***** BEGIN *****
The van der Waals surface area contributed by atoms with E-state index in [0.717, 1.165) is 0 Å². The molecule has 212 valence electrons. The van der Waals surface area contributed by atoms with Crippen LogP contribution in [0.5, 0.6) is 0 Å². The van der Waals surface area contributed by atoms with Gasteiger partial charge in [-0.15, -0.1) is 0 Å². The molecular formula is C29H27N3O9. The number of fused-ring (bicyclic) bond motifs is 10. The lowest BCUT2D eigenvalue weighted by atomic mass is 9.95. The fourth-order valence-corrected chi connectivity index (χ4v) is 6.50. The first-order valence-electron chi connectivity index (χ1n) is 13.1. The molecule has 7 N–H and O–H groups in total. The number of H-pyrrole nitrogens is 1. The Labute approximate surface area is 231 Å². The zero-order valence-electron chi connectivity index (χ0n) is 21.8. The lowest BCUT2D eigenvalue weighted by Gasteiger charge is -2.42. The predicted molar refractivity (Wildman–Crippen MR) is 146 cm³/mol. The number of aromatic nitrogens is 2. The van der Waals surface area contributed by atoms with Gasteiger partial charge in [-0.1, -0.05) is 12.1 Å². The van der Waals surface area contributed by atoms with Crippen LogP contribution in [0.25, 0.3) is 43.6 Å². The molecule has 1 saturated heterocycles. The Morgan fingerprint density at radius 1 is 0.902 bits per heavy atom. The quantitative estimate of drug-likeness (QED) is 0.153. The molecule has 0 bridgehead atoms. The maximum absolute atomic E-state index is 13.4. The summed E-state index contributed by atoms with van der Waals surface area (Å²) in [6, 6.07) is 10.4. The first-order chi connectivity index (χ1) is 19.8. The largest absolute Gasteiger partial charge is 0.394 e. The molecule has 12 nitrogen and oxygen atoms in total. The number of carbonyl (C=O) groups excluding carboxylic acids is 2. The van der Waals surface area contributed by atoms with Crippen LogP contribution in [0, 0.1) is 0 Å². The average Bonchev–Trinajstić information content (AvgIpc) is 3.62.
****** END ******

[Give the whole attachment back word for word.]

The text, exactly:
The van der Waals surface area contributed by atoms with E-state index in [0.717, 1.165) is 0 Å². The molecule has 212 valence electrons. The van der Waals surface area contributed by atoms with Crippen LogP contribution in [0.5, 0.6) is 0 Å². The van der Waals surface area contributed by atoms with Gasteiger partial charge in [-0.15, -0.1) is 0 Å². The molecular formula is C29H27N3O9. The number of fused-ring (bicyclic) bond motifs is 10. The lowest BCUT2D eigenvalue weighted by atomic mass is 9.95. The fourth-order valence-corrected chi connectivity index (χ4v) is 6.50. The first-order valence-electron chi connectivity index (χ1n) is 13.1. The molecule has 7 N–H and O–H groups in total. The number of H-pyrrole nitrogens is 1. The Labute approximate surface area is 231 Å². The zero-order valence-electron chi connectivity index (χ0n) is 21.8. The lowest BCUT2D eigenvalue weighted by Gasteiger charge is -2.42. The predicted molar refractivity (Wildman–Crippen MR) is 146 cm³/mol. The number of aromatic nitrogens is 2. The van der Waals surface area contributed by atoms with Gasteiger partial charge in [-0.1, -0.05) is 12.1 Å². The van der Waals surface area contributed by atoms with Crippen LogP contribution in [0.25, 0.3) is 43.6 Å². The molecule has 1 saturated heterocycles. The Morgan fingerprint density at radius 1 is 0.902 bits per heavy atom. The quantitative estimate of drug-likeness (QED) is 0.153. The molecule has 0 bridgehead atoms. The maximum absolute atomic E-state index is 13.4. The summed E-state index contributed by atoms with van der Waals surface area (Å²) in [6, 6.07) is 10.4. The first-order chi connectivity index (χ1) is 19.8. The largest absolute Gasteiger partial charge is 0.394 e. The molecule has 12 nitrogen and oxygen atoms in total. The number of carbonyl (C=O) groups excluding carboxylic acids is 2. The van der Waals surface area contributed by atoms with Crippen LogP contribution in [0, 0.1) is 0 Å². The average Bonchev–Trinajstić information content (AvgIpc) is 3.62.